Efforts to close a well spewing oil in the Gulf of Mexico are failing so the Coast Guard is considering lighting the mess on fire.
Crews have been unable to stop thousands of barrels of oil from fouling gulf waters since an April 20 explosion sank the Deepwater Horizon, which was drilling 50 miles off the Louisiana coast. Eleven workers are missing and presumed dead, and the cause of the blast has not been determined.
Coast Guard Rear Adm. Mary Landry said the controlled burns would be done during the day far from shore. Crews would make sure marine life and people were protected and that work on other oil rigs would not be interrupted.
The burning could start as early as Wednesday afternoon, but whether it will work is unclear.
Ed Overton, a professor emeritus of environmental sciences at Louisiana State University, questioned the method.
"It can be effective in calm water, not much wind, in a protected area," he said. "When you're out in the middle of the ocean, with wave actions and currents pushing you around, it's not easy."
He has another concern: The oil samples from the spill he's looked at shows it to be a sticky substance similar to roofing tar.
"I'm not super optimistic. This is tarry crude that lies down in the water," he said. "But it's something that has got to be tried."
According to the National Oceanic and Atmospheric Administration, birds and mammals are more likely to escape a burning area of the ocean than escape from an oil slick. The agency said birds might be disoriented by the plumes of smoke, but they would be at much greater risk from exposure to oil in the water.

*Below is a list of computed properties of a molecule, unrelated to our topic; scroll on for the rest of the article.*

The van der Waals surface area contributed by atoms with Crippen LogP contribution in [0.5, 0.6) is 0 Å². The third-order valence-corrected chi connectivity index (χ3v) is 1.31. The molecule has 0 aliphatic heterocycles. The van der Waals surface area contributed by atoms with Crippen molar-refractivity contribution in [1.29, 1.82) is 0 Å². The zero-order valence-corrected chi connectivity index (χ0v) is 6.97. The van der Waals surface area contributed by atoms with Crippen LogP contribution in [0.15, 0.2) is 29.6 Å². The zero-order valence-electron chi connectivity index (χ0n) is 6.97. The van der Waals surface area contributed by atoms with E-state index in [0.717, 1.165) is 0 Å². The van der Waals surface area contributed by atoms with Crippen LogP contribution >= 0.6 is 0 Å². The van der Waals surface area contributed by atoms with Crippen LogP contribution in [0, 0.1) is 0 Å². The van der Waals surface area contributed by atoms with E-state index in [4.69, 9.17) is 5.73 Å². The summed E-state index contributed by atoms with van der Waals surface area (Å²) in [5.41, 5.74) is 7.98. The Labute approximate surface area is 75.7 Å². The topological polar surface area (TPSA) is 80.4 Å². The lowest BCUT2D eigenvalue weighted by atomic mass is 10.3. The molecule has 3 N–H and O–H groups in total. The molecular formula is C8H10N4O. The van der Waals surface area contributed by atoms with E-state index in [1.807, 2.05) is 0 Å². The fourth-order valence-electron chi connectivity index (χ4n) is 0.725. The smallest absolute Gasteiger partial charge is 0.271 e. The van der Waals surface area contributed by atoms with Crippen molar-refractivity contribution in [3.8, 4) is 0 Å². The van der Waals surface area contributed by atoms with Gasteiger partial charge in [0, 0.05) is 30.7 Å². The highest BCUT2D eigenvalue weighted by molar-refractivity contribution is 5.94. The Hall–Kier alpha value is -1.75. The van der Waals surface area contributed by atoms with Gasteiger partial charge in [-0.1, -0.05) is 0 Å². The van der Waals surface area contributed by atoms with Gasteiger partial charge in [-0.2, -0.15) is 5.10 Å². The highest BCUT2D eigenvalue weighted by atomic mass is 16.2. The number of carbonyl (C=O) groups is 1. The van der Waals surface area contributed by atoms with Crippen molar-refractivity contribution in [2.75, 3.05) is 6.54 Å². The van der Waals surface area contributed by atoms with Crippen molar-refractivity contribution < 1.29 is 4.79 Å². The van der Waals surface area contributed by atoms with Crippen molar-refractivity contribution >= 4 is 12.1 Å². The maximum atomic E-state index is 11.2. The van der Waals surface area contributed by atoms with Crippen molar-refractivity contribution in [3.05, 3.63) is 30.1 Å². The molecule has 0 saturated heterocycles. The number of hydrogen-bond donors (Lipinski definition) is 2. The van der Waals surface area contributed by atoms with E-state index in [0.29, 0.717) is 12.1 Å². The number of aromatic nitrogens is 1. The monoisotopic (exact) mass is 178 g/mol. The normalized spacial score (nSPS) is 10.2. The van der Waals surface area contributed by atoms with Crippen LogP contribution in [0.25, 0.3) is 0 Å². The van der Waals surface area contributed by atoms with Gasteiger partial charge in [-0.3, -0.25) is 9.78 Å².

A similar burn off the coast of Newfoundland in 1993 eliminated 50 to 99 percent of captured oil. However, burning the oil also creates air pollution, and the effect on marine life is unclear.
Crews from the Texas General Land Office Oil Spill Prevention and Response Program are bringing in equipment to help corral the oil and burn the slick.
Texas Land Commissioner Jerry Patterson said burning surface oil is one of the best ways to deal with so large a slick.
The last time crews with the agency used fire booms to burn oil was a 1995 spill on the San Jacinto River, Patterson said.
"When you burn it, the plume from the fire is the biggest environmental concern, but this far out to sea it will not be as big of a problem," Patterson said.
Oil from the Deepwater Horizon is not expected to reach the coast until late in the week, if at all. But longer-term forecasts show the winds and ocean currents veering toward the coast. The glistening sheen of sweet crude is forming long reddish-orange ribbons of oil that, if they wash up on shore, could cover birds, white sand beaches and marsh grasses.
"As the days progress, the (oil) plume will migrate north, northeast," said Gregory W. Stone, an oceanographer and head of the Coastal Studies Institute at Louisiana State University. "That plume will push onshore."
Hotel owners, fishermen and restaurateurs are keeping anxious watch.